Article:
Mom and I stopped in at Il Posto Trattoria for lunch, located in the same lot as the salon, a place my mom has mentioned wanting to try on several occasions, despite her stylists unfavorable reviews. Mom wanted to try the “pizza and a beer” special for $12. Sadly, it was posted as a happy hour special only. I’m not sure where the miscommunication was there, but we were seated with the full-on menu. Mom chose a veal Panini and I selected a calzone. I liked the atmosphere, though Mom spent the entire meal not liking the décor. After lunch, and probably for eternity, Mom is going to recount what a horrible meal she had. Mine was good. I’d go back. Without Mom, because she’ll never set foot in there again. At happy hour, for pizza and a Peroni. But, with all that is negative, the more Mom focuses on how lousy her experience was, the worse it will become. Going on and on and on and on for days and days and days and days will only make the experience worse in your mind, it will do nothing to make it better, to change it, or do anything at all positive in any respect to anything. In other words; complaining about something is a huge waste of energy. Did she not have the best lunch companion ever? Me? I don’t know. So what was good about it? The beer? Fine, let’s focus on the goodness of the beer and let the rest slide. Don’t go back, but don’t dwell on the negative and destroy what someone else (me) may have enjoyed. There’s a lesson here.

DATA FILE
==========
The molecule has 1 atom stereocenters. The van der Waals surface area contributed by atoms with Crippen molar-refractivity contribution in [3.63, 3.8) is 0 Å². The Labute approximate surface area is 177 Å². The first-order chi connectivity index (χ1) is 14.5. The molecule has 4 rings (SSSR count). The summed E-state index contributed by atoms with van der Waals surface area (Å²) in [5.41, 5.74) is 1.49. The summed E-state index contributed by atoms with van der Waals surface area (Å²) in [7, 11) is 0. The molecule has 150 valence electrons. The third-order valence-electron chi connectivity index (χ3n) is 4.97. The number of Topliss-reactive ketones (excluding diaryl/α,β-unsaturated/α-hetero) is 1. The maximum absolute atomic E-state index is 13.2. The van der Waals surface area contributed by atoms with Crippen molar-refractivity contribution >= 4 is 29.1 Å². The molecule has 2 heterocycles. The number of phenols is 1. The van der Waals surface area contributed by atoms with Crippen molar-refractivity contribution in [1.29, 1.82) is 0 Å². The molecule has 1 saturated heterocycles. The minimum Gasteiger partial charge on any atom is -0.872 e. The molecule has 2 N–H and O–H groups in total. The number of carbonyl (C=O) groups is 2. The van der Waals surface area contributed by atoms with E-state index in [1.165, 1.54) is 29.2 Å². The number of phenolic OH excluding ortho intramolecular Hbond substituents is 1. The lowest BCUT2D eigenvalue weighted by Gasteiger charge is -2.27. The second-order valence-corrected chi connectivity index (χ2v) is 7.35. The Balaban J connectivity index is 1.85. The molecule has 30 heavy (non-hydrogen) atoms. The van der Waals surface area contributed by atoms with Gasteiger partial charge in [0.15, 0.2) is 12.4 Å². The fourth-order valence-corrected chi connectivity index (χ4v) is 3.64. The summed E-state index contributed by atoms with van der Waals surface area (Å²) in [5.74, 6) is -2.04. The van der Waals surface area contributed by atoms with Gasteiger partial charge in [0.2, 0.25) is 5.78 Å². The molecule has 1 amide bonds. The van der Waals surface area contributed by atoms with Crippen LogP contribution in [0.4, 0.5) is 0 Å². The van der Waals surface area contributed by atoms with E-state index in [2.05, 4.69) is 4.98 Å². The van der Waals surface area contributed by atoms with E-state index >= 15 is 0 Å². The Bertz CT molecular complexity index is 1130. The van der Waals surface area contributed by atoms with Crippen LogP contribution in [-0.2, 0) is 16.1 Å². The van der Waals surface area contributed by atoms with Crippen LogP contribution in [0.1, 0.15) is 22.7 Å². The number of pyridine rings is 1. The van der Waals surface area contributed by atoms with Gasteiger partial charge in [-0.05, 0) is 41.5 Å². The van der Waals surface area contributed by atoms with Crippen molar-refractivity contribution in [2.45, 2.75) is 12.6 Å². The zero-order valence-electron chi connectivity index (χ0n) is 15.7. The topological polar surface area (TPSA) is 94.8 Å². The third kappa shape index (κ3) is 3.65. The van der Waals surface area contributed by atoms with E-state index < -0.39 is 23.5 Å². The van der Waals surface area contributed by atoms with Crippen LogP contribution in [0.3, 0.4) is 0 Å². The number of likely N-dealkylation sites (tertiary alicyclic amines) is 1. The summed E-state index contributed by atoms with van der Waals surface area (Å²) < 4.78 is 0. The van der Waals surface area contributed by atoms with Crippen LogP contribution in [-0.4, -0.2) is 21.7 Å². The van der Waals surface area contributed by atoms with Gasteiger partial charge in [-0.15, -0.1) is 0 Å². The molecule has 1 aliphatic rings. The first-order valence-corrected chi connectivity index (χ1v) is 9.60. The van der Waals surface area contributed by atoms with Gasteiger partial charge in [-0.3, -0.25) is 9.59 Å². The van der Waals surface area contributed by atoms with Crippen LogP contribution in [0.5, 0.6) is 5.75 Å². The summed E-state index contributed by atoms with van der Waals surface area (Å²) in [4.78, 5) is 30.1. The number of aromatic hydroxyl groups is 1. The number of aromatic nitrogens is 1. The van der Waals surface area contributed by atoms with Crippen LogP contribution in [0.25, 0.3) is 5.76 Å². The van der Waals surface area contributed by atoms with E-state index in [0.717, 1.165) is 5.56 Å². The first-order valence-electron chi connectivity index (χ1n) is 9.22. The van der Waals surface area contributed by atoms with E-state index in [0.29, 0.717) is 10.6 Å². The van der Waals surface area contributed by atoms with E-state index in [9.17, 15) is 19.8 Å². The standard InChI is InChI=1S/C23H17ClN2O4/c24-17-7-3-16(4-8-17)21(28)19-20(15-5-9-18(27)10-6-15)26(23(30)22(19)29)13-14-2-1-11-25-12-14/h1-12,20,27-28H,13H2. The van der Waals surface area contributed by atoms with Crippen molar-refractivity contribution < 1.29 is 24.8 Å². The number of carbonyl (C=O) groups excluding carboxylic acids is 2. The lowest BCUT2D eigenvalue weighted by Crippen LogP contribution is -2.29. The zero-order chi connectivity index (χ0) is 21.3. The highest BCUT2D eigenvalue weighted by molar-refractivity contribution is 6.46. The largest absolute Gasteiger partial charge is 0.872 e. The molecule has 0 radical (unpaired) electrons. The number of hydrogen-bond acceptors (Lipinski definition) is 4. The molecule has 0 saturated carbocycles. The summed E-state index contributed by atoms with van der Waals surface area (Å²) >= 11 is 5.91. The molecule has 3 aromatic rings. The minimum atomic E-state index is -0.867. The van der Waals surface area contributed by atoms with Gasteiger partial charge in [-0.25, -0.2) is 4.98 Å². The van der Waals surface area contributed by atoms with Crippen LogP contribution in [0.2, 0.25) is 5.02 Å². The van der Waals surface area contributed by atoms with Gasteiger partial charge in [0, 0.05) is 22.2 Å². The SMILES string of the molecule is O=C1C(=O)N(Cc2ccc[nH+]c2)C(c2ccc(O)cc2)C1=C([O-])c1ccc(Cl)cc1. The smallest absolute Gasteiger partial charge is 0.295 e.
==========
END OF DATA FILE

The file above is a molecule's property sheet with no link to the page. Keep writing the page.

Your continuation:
We ventured on up to St. Helena to V. Sattui winery. I recently joined their wine club, something I’ve never done before. I had the most amazing, to die for merlot there a month or so ago. Their wines aren’t available in any store, only at the winery. Their hospitality is outstanding, as well, as in, free tastings for any “Napa neighbor”, also known as a “locals only discount”. So, my wines for the month were ready to be picked up and there were free wines to be tasted, so Mom and I spent a brief spell bellied up to the wine bar before heading home for the rest of the day.

Once home, I spent some time on the back deck, taking in the warmth, the sunshine and a light breeze, listening to my new audio book by Eckhart Tolle. I was thoroughly enjoying myself. Mom joined me a bit later and she revisited the horrors of lunch, once more. Peace. For a moment. Enough said. Really. Enough said.

I was too full for dinner. I spent the rest of the evening working and doing laundry and doing some basic organization that’s been needing to get done. I made a very small dent. But it was fulfilling.

Girnormo calzone from Il Posto Trattoria. And a Peroni.
Girnormo calzone from Il Posto Trattoria. And a Peroni.